Sunday, July 08, 2007
The Abhorsen Trilogy
Sabriel, by Garth Nix, Read by Tim Curry, Listening Library, 2006
Lirael, by Garth Nix, Read by Tim Curry, Listening Library, 2006
Abhorsen, by Garth Nix, Read by Tim Curry, Listening Library, 2006
One of the pleasant side effects of the Harry Potter franchise is the increasing size of the younger reader’s market. Step into any mega-chain Borders or Barnes & Noble and you will find novels for teenagers loading shelves in an ever-larger space in the store. J.K. Rowling, whatever criticisms one may make against her books, has managed to inspire kids to read in a way few writers these days have. She’s made reading cool again in an era of electronic competition.
If there’s a dark cloud to go with this silver lining, it’s how much of the new younger readers’ fiction is fantasy dreck of the worst kind. Potter knock-offs, sword & sorcery of the most driveling variety, clearly rushed out hashed over themes and imagery as publishers try to crank out as many magic books as they can before the franchise runs its course. Publishers like a series, say a trilogy or a quintet, because initial success breeds future sales, the longer the better.
There are, however, some gems in all the mire. While Lemony Snickett and Eoin Colfer’s Artemis Fowl weren’t particularly compelling or memorable for me, Garth Nix’s Old Kingdom trilogy of books Sabriel, Lirael, and Abhorsen, provided a complex alternative world, rather difficult moral choices for the characters, and poetic themes and imagery. And while the first book in the trilogy introduces us to an underaged magician, the titular Sabriel, her particular skills and learning curve are miles away from what Rowling writes.
And perhaps that’s one of the greater charms of this fantasy series. With the cloud of Potter-dom hanging over younger readers’ books of magic, authors are bound to run up against the comparison game. While I generally abhor making one book defend itself against another, as though comparison were everything, such mental measuring is inevitable and natural for we poor readers.
The magical powers used by the Abhorsen (a class of magicians) in Nix’s world has a very particular purpose and function, which is to prevent the undead and the recently dead from journeying back to play havoc with the inhabitants of Ancelstierre. They are magicians with a specific trade, a specific duty, and they fight a specific, untiring, multiform enemy.
The first book begins slightly earlier than many a fairy tale as Sabriel is born, her mother dying in childbirth, and the infant daughter dying with her. Sabriel is brought back to life by her father, the Abhorsen, who then takes her away with him. As is usual, we will have the absent mother by death and the absent father by occupation. That is our prologue.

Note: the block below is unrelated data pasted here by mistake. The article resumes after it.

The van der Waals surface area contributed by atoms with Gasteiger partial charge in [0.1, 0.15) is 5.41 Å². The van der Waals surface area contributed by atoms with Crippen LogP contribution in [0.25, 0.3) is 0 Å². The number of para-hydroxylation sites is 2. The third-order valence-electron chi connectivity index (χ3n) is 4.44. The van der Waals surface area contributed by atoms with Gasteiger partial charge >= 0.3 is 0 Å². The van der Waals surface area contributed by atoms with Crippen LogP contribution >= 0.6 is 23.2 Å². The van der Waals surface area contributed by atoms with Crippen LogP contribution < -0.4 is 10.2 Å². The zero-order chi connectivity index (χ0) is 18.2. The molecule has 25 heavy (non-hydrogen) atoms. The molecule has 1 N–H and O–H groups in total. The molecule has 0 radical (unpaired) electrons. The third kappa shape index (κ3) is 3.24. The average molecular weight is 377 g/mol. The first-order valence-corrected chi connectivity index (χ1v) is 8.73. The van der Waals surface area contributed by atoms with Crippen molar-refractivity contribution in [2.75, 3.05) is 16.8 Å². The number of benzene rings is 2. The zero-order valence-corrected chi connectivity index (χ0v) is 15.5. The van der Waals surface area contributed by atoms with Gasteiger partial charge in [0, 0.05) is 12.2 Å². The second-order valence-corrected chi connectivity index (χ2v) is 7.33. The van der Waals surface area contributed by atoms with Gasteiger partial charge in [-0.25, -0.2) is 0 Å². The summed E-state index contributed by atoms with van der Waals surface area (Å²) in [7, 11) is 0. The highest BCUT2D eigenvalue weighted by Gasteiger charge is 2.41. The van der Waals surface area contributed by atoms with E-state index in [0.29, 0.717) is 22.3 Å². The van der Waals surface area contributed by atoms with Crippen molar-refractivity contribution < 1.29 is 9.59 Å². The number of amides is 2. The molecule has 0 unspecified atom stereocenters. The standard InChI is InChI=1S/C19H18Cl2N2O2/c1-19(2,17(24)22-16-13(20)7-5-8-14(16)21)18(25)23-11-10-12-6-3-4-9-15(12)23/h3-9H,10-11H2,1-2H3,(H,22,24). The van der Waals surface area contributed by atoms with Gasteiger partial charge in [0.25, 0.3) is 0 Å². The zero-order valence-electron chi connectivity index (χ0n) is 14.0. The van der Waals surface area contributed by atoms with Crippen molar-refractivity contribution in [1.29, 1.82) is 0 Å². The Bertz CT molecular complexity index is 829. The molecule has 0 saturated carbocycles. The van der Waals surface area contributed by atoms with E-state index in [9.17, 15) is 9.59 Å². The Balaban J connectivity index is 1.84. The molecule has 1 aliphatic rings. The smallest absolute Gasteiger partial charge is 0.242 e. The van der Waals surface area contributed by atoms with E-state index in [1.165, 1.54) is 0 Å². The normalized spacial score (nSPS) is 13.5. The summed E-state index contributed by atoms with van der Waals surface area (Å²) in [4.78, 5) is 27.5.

The next chapter finds Sabriel at school and within minutes a messenger from the land of the dead appears to hand her a sack filled with her father’s tools of necromancy (sword and bell and such). He is either dead himself or trapped inside the world of the dead. From here we are launched upon a rescue quest as well as a coming of age story replete with rather creepy episodes of fighting and learning.
Things unfold nicely throughout. It is a curious world, as they always are in fantasy novels, and Nix uncovers just enough as we move along (and does so without being overt and clumsy with it) that we understand as much as necessary up to that point. Sometimes we get less than we need and it’s the ignorance of us as readers that can add to suspense at times.
A good instance of Sabriel’s ignorance is the outcome of her removing the binding collar from around the neck of Mogget, a talking cat servant to the Abhorsen. Mogget has been accompanying Sabriel, playing with her lack of knowledge while assisting her in and out of scrapes. When we pick up the third member of our party, it is an amnesiac named Touchstone, servant to the long-dead queen of Ancelstierre who has been under a spell as a ship decoration for the last two hundred years. These two, we know from the start, are destined for love and adventure, and the book follows them along as Touchstone slowly regains memory, the major villain and his evil scheme is identified, and, of course, a struggle to the death is fought.
Which is why book two surprised me so much in that it hardly touches on Sabriel and Touchstone, but shifts the action fourteen years into the future. Our new heroine for the second and longest book of the trilogy is Lirael, daughter of the Clayr, of parentage unknown. A sort of misfit, Lirael is so far one of the last and oldest students upon whom “the Sight” has not yet descended. This power is a precognition that allows the Clayr to see into the relatively near future (or futures) and to give advice to the king and queen of Ancelstierre or those who need it.